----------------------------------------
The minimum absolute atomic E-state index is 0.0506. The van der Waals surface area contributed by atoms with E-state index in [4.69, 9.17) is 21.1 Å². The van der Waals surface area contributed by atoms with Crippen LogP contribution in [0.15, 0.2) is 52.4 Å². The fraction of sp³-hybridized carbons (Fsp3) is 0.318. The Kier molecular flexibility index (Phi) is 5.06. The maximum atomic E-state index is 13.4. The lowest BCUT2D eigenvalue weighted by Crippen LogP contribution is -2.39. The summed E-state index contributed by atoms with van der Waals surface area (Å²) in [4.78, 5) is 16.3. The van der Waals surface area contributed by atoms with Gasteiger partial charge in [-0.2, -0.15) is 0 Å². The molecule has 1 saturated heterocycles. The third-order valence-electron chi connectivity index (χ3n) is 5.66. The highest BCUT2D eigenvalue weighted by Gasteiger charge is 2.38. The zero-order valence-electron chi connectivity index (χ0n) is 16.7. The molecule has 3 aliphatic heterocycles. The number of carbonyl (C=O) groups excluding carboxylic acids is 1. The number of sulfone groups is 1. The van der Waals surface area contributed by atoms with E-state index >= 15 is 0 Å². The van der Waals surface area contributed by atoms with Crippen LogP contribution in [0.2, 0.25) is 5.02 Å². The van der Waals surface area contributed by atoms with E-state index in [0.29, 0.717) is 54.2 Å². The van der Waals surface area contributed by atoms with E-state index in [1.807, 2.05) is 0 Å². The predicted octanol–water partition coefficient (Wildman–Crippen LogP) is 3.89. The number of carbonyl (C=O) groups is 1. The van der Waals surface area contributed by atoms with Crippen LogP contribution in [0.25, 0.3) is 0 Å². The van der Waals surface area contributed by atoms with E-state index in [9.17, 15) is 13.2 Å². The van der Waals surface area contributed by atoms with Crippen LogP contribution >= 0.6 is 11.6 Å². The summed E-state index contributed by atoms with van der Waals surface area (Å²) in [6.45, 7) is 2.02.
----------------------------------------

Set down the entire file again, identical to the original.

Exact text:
The minimum absolute atomic E-state index is 0.0506. The van der Waals surface area contributed by atoms with E-state index in [4.69, 9.17) is 21.1 Å². The van der Waals surface area contributed by atoms with Crippen LogP contribution in [0.15, 0.2) is 52.4 Å². The fraction of sp³-hybridized carbons (Fsp3) is 0.318. The Kier molecular flexibility index (Phi) is 5.06. The maximum atomic E-state index is 13.4. The lowest BCUT2D eigenvalue weighted by Crippen LogP contribution is -2.39. The summed E-state index contributed by atoms with van der Waals surface area (Å²) in [4.78, 5) is 16.3. The van der Waals surface area contributed by atoms with Gasteiger partial charge in [-0.2, -0.15) is 0 Å². The molecule has 1 saturated heterocycles. The third-order valence-electron chi connectivity index (χ3n) is 5.66. The highest BCUT2D eigenvalue weighted by Gasteiger charge is 2.38. The zero-order valence-electron chi connectivity index (χ0n) is 16.7. The molecule has 3 aliphatic heterocycles. The number of carbonyl (C=O) groups excluding carboxylic acids is 1. The number of sulfone groups is 1. The van der Waals surface area contributed by atoms with E-state index >= 15 is 0 Å². The van der Waals surface area contributed by atoms with Crippen LogP contribution in [0.2, 0.25) is 5.02 Å². The van der Waals surface area contributed by atoms with E-state index in [0.29, 0.717) is 54.2 Å². The van der Waals surface area contributed by atoms with E-state index in [1.807, 2.05) is 0 Å². The predicted octanol–water partition coefficient (Wildman–Crippen LogP) is 3.89. The number of carbonyl (C=O) groups is 1. The van der Waals surface area contributed by atoms with Crippen LogP contribution in [0.25, 0.3) is 0 Å². The van der Waals surface area contributed by atoms with E-state index in [9.17, 15) is 13.2 Å². The van der Waals surface area contributed by atoms with Crippen LogP contribution >= 0.6 is 11.6 Å². The summed E-state index contributed by atoms with van der Waals surface area (Å²) in [6.45, 7) is 2.02.